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Friday, July 1, 2022
EditorialScars of long march

Scars of long march

Let the country return to normalcy as now the Pakistan Tehreek-i-Insaf (PTI) long march is over and PTI Chairman Imran Khan has gone back to Bani Gala after a confrontation-laden day on Motorway, GT Road and D-Chowk of Islamabad. The government must open a channel of communication with the PTI leadership and negotiate about the election dates. The PTI must show flexibility on election dates, as both the government and the PTI need face saving in their political constituencies. Elections can be held in the early months of the next year. The PTI long march has left behind several questions, and a trail of scares, which may take time to heal. The government’s strategy to barricade cities, motorways and GT Road put the whole country on a halt, which could have been avoided. The policy of blocking the PTI supporters from reaching Islamabad through raids, arrests, and road blockades turned the whole country into a war zone, which triggered the intervention of the Supreme Court. The court ordered the government to remove blockages, release the arrested activists and impounded vehicles and let the PTI hold a rally in Islamabad. The court tried to put both sides on a dialogue table, which did not work, but at least, it calmed down the tense situation and ended the march on a peaceful note, as Imran Khan has asked the government to consider new elections or else.

Things may return to confrontational level again if the government does not show restraint in their statements and actions. The media is running the provocative statements of ministers and spokespersons that the former prime minister Imran Khan was forced to “run away”. Also, footage are doing the rounds on social media showing the brutal use of force against the protesters. Such statements and footage may act like showing a red rag to a bull. Moreover, the chaotic situation drains the government resources at a time when the country is passing through a critical economic situation. A government’s main responsibility is to normalise the order and fulfill its job to stop the chaos and unrest. As after Imran Khan’s D-Chowk speech, protesters have dispersed, the government must take things seriously, and start building up the morale of the law-enforcement agencies and the public. There should be formal standard operating procedures to handle protests. All over the world, dedicated anti-riot squads are fielded to tackle the public protests, but our police contingents, which have hardly a remote idea of handling a mob, are put in place to control the marches. The march left several protesters injured and five dead. That could have been avoided.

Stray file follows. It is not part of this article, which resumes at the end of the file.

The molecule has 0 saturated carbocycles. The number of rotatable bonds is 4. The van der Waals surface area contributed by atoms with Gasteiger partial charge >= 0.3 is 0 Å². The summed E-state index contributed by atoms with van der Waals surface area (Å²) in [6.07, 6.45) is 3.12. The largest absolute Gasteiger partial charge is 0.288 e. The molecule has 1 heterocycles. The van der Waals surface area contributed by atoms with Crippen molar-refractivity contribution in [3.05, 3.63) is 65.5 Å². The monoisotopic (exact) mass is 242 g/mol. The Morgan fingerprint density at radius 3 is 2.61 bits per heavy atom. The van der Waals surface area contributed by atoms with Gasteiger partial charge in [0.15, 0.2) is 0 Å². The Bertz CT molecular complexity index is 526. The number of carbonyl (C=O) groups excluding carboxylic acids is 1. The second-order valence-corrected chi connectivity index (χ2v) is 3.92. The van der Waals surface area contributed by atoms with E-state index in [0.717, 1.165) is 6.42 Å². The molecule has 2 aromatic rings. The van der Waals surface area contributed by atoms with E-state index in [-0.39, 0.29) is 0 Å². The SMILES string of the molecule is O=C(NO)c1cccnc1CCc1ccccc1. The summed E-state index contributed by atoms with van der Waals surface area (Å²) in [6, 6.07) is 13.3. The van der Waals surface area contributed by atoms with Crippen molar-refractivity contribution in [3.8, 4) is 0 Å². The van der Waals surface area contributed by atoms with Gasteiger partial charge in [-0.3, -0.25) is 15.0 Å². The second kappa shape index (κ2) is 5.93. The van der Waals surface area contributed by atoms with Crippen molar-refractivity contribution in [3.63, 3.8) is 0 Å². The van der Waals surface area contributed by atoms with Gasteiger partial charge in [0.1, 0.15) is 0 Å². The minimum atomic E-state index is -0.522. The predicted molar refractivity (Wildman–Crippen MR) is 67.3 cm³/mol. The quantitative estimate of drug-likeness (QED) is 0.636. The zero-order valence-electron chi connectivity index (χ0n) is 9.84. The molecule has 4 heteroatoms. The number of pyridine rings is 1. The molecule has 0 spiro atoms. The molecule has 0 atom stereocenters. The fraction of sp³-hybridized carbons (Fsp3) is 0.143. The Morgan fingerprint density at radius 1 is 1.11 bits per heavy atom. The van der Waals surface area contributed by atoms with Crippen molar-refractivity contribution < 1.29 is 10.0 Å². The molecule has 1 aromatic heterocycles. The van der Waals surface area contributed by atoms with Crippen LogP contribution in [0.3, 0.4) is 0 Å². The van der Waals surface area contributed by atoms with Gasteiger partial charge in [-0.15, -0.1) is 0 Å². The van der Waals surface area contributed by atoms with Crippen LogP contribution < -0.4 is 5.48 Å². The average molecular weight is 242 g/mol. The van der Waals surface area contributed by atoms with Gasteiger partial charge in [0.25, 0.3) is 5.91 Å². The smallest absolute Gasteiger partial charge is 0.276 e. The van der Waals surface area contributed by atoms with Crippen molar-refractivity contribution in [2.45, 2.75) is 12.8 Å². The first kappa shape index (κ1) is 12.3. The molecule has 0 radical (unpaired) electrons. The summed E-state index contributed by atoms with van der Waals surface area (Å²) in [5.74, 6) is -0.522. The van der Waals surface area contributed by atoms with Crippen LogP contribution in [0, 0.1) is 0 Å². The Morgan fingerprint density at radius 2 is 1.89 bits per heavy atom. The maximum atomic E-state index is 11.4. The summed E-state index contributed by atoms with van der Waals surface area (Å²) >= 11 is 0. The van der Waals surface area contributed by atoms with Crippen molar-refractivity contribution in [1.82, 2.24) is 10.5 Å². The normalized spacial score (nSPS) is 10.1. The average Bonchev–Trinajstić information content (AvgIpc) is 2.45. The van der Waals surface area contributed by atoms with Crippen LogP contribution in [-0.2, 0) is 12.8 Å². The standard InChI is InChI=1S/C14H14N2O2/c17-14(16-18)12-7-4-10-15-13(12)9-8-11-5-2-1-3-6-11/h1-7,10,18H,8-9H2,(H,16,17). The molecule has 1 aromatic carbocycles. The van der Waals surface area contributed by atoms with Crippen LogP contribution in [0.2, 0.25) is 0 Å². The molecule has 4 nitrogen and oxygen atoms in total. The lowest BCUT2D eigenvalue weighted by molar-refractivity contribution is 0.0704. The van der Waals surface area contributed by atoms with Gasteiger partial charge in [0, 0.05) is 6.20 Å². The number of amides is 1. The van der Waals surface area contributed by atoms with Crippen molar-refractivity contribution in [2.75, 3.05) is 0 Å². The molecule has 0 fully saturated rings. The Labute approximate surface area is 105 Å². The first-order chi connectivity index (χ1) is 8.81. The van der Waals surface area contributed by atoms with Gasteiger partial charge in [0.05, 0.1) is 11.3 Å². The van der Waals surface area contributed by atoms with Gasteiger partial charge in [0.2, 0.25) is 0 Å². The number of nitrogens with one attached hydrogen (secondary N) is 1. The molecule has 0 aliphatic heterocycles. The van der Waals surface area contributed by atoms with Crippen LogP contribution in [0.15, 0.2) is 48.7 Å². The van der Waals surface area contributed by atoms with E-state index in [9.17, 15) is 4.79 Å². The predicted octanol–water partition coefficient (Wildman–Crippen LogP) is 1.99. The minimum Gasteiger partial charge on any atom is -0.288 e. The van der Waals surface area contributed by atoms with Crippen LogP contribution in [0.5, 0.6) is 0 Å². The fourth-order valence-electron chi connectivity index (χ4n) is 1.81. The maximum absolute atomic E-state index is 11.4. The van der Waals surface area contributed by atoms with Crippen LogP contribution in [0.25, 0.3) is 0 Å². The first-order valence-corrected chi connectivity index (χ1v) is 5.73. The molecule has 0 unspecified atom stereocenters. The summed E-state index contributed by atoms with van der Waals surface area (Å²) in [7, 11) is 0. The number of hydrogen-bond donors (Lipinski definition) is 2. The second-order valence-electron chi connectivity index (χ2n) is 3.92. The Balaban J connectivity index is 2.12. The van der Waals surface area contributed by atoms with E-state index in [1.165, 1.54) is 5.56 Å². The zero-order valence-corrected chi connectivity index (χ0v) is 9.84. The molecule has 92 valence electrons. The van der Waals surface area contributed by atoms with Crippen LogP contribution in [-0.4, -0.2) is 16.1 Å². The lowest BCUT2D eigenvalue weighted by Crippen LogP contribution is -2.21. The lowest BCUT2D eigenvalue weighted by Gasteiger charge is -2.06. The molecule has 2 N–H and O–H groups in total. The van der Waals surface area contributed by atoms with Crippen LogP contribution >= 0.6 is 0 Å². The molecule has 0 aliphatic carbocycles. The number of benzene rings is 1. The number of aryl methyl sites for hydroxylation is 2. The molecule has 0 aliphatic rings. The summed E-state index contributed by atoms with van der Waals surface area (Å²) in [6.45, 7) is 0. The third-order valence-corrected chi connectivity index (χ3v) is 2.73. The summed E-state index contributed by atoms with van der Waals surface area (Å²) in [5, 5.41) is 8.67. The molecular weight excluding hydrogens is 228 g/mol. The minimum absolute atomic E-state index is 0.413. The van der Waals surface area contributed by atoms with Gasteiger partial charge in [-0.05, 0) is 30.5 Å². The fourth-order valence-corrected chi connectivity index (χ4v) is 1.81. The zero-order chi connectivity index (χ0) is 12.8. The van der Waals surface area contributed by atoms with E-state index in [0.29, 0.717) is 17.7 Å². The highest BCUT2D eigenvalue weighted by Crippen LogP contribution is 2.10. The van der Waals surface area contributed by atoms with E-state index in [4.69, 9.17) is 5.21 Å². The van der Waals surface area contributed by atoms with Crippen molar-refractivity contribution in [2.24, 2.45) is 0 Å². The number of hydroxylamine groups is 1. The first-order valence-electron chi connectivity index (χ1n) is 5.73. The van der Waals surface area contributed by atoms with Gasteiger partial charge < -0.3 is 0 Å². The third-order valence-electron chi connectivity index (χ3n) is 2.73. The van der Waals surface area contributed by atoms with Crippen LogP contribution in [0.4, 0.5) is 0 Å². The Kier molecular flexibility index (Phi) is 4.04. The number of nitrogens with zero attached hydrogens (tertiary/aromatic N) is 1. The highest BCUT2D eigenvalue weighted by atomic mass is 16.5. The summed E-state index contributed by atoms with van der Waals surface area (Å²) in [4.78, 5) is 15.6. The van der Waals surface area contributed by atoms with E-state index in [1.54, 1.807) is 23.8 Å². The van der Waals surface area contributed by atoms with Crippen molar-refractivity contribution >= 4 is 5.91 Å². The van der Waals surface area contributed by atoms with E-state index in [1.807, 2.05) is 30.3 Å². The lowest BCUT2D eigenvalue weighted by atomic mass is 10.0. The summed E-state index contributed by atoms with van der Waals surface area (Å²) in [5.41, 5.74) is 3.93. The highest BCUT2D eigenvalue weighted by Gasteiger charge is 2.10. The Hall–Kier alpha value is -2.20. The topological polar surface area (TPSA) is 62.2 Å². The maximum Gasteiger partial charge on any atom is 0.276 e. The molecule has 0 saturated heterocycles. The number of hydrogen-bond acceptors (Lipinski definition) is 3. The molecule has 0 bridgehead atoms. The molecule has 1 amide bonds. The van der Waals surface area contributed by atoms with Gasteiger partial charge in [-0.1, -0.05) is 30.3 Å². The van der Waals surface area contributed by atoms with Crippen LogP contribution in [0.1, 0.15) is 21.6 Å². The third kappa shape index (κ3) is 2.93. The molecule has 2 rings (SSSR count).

Difficult times are ahead for the government and the nation. A recently concluded session with the International Monetary Fund (IMF) has not brought any good news for the government. The IMF delegation has asked the government to first withdraw subsidies on power and petroleum products for the resumption of the package talks. This has left the government between the deep sea and the devil, as both choices are difficult. One reasonable way was to leave the decisions to a caretaker government, as no political set up can carry such anti-public welfare measures. But the coalition government saw its defeat in accepting the PTI demand for an election. Well, if the government has decided to stay in power, it must brace itself for the tough measures, such as withdrawing subsidies, and planning a strategy to handle the forthcoming march of Imran Khan.


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